When the mind makes the irrational seem rational, catch it in its irrationality

When we do something irrational, we may wonder, “Why did I do such a thing?”

Because the mind may have stupefied us by using some specious, often almost subconscious, argumentation.

For example, the mind may prompt us to do something wrong by arguing, “Everyone is doing it.” If our child used that argument saying, “I want to ride superfast on my bike because all my friends do it,” we would forbid, replying, “That doesn’t make it safe.” Similarly, just because everyone does something doesn’t make it right. Yet when our own mind makes the argument, we sometimes tamely acquiesce. Thus, the mind often uses flimsy arguments to make the irrational seem rational.

We can objectively retrace the trajectory of our fall by recollecting our thoughts when we were clear-headed and when we started becoming fuzzyheaded.

Whenever we fall for the mind, we can objectively retrace the trajectory of our fall by recollecting our thoughts when we were clear-headed and when we started becoming fuzzyheaded. By noting what caused the shift in our thoughts, we can identify what argument the mind used to rationalize the irrational. Then we can prepare scriptural and logical counter-arguments to expose the fallacies in its argument – and keep those counter-arguments readily available always. Thus we apply the Bhagavad-gita’s instruction (06.25) to restrain the mind with the intelligence.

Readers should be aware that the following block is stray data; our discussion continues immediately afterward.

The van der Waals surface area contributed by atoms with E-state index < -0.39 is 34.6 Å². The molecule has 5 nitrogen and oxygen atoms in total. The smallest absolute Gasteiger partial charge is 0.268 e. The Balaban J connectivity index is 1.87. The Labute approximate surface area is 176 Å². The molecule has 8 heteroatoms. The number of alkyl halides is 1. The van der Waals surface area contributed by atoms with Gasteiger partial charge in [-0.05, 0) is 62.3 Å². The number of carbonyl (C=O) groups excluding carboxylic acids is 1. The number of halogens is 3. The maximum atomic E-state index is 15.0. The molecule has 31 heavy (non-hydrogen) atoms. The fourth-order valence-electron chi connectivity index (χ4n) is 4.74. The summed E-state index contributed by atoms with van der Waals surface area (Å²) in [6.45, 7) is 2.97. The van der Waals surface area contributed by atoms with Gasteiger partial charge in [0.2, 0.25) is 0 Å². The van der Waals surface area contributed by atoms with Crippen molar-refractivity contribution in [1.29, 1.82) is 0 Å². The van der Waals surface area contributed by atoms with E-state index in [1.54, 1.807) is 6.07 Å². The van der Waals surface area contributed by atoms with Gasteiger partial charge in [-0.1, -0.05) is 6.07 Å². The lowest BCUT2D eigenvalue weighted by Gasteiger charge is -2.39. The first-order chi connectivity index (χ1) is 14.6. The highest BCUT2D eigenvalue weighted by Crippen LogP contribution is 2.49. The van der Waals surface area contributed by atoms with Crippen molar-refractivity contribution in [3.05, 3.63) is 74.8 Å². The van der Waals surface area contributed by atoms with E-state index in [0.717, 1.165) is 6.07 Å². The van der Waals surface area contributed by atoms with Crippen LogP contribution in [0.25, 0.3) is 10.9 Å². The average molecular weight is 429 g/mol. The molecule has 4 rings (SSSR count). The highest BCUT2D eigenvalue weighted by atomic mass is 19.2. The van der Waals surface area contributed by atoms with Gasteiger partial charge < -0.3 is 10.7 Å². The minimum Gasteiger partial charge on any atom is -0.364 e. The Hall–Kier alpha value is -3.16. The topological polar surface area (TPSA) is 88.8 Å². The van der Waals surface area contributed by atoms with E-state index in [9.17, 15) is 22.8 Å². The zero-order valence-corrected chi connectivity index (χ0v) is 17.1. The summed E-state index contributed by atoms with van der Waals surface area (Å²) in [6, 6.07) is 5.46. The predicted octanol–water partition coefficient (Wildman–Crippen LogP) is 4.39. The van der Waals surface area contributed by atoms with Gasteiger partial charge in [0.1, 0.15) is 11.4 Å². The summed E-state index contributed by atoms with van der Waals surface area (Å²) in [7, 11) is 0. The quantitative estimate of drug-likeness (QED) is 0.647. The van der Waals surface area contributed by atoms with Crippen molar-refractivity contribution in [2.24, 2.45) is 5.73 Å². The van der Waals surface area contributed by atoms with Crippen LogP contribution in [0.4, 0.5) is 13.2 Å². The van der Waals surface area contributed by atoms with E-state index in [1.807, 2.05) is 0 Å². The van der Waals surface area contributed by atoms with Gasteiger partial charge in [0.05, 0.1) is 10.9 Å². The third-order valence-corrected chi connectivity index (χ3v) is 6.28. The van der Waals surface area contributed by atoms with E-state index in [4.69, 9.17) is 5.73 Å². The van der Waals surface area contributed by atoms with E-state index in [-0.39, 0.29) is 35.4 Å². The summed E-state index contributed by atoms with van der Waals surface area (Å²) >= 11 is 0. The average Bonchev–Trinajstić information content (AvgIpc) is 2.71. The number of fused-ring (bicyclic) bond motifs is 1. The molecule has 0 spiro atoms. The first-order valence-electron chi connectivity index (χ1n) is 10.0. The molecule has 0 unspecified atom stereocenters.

Next time when the mind starts rationalizing the irrational, we can catch it in its irrationality with our prepared counter-arguments. This will not only protect us from relapse, but will also increase our ability to catch the mind.

Of course, for ultimately controlling the mind, we need to adopt the supreme scriptural guideline: absorb yourself in Krishna through devotional service. And our training in catching the mind’s irrationality will help us expose it when it tries to irrationally dishearten us in our devotion. By thus practicing bhakti consistently, we will gradually convert the mind and attain Krishna’s eternal shelter.

Explanation of article:

Listen audio

The impersonal stereotype of impersonalists militates against personlism
To grow through problems, go beyond the circumstantial to the existential
Share This Post On

Submit a Comment

Your email address will not be published. Required fields are marked *

Captcha *